Average Nursing Salary by State and License Type 

 National statistics are good but with the significant variation of nursing salary by state, a national average does not accurately reflect the salary of many nurses. A comparison of nursing salary by state for nurses working full-time is categorized by type of nursing license below. This comparison includes LVN/LPN, RN, and NP. Even though there are multiple APRN positions, NP is the most common, so it is used in the comparison.    

Alabama $47,500 $60,230 $95,970 
Alaska $55,050 $90,500 $122,880 
Arizona $56,290 $78,330 $110,750 
Arkansas $41,300 $61,330 $104,300 
California $57,170 $113,240 $133,780 
Colorado $51,170 $76,230 $111,210 
Connecticut $59,560 $83,440 $118,020 
Delaware $56,350 $74,100 $108,340 
Florida $48,050 $67,610 $101,100 
Georgia $46,040 $69,590 $106,750 
Hawaii $52,070 $104,060 $120,570 
Idaho $44,470 $69,480 $102,600 
Illinois $48,680 $73,510 $105,800 
Indiana $45,720 $66,560 $103,200 
Iowa $42,410 $60,590 $106,290 
Kansas $43,790 $62,450 $99,430 
Kentucky $43,550 $63,750 $99,790 
Louisiana $43,820 $65,850 $105,340 
Maine $46,310 $69,760 $103,220 
Maryland $55,900 $77,910 $115,060 
Massachusetts $58,060 $93,160 $122,740 
Michigan $51,730 $73,200 $106,880 
Minnesota $47,620 $80,130 $119,160 
Mississippi $41,230 $59,750 $109,700 
Missouri $43,580 $64,160 $109,700 
Montana $45,378 $69,340 $103,510 
Nebraska $43,840 $66,640 $103,800 
Nevada $52,990 $88,380 $112,540 
New Hampshire $52,150 $73,880 $109,460 
New Jersey $57,350 $84,280 $122,100 
New Mexico $42,990 $73,300 $109,810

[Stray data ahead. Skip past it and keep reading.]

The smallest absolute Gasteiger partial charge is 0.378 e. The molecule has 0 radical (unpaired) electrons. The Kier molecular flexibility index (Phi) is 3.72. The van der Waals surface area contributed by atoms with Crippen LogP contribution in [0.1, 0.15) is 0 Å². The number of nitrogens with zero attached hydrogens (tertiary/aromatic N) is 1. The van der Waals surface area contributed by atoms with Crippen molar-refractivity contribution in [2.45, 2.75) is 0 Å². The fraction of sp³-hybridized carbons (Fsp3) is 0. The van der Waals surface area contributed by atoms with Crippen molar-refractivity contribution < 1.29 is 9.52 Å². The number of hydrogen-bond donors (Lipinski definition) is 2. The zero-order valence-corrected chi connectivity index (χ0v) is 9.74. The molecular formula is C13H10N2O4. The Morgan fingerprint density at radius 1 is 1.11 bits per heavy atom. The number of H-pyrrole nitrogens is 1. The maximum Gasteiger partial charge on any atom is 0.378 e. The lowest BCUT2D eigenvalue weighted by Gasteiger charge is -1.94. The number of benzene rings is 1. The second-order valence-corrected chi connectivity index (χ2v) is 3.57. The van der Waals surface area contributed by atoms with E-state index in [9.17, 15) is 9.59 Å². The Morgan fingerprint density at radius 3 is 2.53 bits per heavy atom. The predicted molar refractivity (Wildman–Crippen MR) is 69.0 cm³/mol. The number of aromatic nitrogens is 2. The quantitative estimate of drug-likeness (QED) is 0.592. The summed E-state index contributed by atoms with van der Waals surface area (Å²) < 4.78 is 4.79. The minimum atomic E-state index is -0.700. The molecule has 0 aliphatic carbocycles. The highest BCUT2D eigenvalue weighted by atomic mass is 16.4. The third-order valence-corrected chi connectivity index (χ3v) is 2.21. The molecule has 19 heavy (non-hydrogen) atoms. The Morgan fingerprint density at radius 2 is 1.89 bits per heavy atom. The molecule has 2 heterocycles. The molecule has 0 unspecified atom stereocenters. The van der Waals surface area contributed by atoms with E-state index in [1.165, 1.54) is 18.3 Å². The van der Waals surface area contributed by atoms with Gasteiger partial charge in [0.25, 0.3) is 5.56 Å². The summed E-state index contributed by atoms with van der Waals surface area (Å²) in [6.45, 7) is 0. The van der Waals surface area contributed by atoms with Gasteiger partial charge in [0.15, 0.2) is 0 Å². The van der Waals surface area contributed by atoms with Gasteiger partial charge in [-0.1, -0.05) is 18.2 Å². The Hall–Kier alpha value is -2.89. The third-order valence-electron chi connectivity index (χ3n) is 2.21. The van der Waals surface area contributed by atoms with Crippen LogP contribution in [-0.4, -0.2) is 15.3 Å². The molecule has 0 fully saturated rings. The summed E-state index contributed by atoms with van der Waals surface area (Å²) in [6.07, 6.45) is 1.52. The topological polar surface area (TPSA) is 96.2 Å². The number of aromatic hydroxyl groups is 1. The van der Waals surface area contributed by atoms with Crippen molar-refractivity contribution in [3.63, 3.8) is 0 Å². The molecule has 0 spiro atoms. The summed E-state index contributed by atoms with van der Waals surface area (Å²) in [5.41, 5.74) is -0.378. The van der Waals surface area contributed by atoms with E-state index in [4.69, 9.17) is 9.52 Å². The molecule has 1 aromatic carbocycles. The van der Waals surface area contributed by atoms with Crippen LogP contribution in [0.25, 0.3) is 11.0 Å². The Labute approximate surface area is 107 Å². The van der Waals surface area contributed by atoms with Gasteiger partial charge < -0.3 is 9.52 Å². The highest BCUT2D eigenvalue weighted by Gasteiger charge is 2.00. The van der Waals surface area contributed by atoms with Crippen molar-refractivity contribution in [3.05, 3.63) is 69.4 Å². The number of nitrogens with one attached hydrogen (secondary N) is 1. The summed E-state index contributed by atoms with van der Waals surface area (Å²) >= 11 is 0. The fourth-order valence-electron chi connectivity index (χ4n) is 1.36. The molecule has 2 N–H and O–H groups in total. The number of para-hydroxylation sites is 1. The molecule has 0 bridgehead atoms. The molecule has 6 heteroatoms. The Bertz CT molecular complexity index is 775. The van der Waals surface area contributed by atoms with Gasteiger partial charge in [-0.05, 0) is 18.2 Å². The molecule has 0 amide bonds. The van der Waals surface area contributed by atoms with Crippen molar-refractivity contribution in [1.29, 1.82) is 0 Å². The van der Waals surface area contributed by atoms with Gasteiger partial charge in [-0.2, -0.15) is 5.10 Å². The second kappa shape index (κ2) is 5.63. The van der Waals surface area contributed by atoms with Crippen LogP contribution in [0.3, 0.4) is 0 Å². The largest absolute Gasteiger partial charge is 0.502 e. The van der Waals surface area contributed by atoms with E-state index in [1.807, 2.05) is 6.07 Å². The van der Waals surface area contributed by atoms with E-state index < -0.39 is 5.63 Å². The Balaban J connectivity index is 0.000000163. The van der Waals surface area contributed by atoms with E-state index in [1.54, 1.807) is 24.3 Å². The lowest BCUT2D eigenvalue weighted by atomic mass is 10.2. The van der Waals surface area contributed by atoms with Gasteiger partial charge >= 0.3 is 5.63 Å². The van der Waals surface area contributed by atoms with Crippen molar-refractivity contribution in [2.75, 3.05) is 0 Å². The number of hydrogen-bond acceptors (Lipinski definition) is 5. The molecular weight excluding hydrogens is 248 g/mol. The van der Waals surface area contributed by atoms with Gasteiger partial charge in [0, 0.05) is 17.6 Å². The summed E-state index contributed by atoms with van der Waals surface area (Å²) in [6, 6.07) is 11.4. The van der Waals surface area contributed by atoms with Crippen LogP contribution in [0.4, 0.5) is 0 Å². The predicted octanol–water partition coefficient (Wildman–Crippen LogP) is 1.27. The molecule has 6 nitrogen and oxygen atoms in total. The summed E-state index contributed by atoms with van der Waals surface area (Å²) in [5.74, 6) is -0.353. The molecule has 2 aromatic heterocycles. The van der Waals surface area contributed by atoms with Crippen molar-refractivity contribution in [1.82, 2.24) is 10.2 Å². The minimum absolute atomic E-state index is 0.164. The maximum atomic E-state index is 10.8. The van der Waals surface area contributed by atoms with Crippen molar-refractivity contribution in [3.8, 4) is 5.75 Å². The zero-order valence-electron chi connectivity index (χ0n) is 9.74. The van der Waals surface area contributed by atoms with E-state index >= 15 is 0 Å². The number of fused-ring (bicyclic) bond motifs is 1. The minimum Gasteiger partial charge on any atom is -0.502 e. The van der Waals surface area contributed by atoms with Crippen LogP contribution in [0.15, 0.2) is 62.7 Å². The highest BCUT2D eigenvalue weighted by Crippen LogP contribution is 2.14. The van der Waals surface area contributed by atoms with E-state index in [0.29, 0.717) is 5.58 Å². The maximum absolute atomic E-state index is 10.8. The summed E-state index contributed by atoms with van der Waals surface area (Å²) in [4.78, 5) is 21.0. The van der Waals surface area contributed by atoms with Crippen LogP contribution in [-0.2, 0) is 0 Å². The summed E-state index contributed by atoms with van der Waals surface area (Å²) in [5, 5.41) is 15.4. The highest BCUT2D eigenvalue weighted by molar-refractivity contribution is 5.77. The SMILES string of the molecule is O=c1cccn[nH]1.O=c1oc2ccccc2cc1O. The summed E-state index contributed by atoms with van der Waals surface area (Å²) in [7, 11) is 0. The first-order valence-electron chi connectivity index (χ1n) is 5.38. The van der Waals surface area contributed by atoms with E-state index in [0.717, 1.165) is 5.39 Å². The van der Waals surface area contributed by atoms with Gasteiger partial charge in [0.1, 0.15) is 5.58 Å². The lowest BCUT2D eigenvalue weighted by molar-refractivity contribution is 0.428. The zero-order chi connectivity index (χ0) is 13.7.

New York $50,250 $87,840 $120,970 
North Carolina $47,510 $66,440 $104,100 
North Dakota $43,900 $66,290 $106,200 
Ohio $46,460 $68,220 $101,970 
Oklahoma $42,800 $64,800 $103,280 
Oregon $53,360 $92,960 $110,010 
Pennsylvania $48,390 $71,410 $98,250 
Rhode Island $57,120 $82,310 $109,290 
South Carolina $45,050 $64,840 $99,910 
South Dakota $40,270 $59,540 $100,690 
Tennessee $43,200 $62,570 $95,990 
Texas $50,120 $74,540 $111,060 
Utah $45,380 $67,970 $105,840 
Vermont $48,390 $70,240 $106,920 
Virginia $47,640 $71,870 $105,170 
Washington $53,140 $86,170 $117,650 
Washington D.C. $57,980 $94,820 $123,778 
West Virginia $40,660 $63,220 $100,690 
Wisconsin $48,350 $72,610 $106,790 
Wyoming $47,740 $68,690 $116,030
  1. DePietro, A. (2019). Here’s How Much Money Nurse Practitioners Make in Every State.   
  2. LVN Salary (2020).  
  3. National Council of State Boards of Nursing (2020). NCSBN’s environmental scan: A portrait of nursing and healthcare in 2020 and beyond. Journal of Nursing Regulation. 10(4), S1-S36. 
  4. Staff (2021). Highest Paying States for Registered Nurses in 2021. https://nurse/org/articles/highest-paying-states-for-registered-nurses/  
  5. U.S. Department of Health and Human Services, Health Resource and Services Administration, National Center for Workforce Analysis. Brief Summary Results from the 2018 National Sample Survey of Registered Nurses.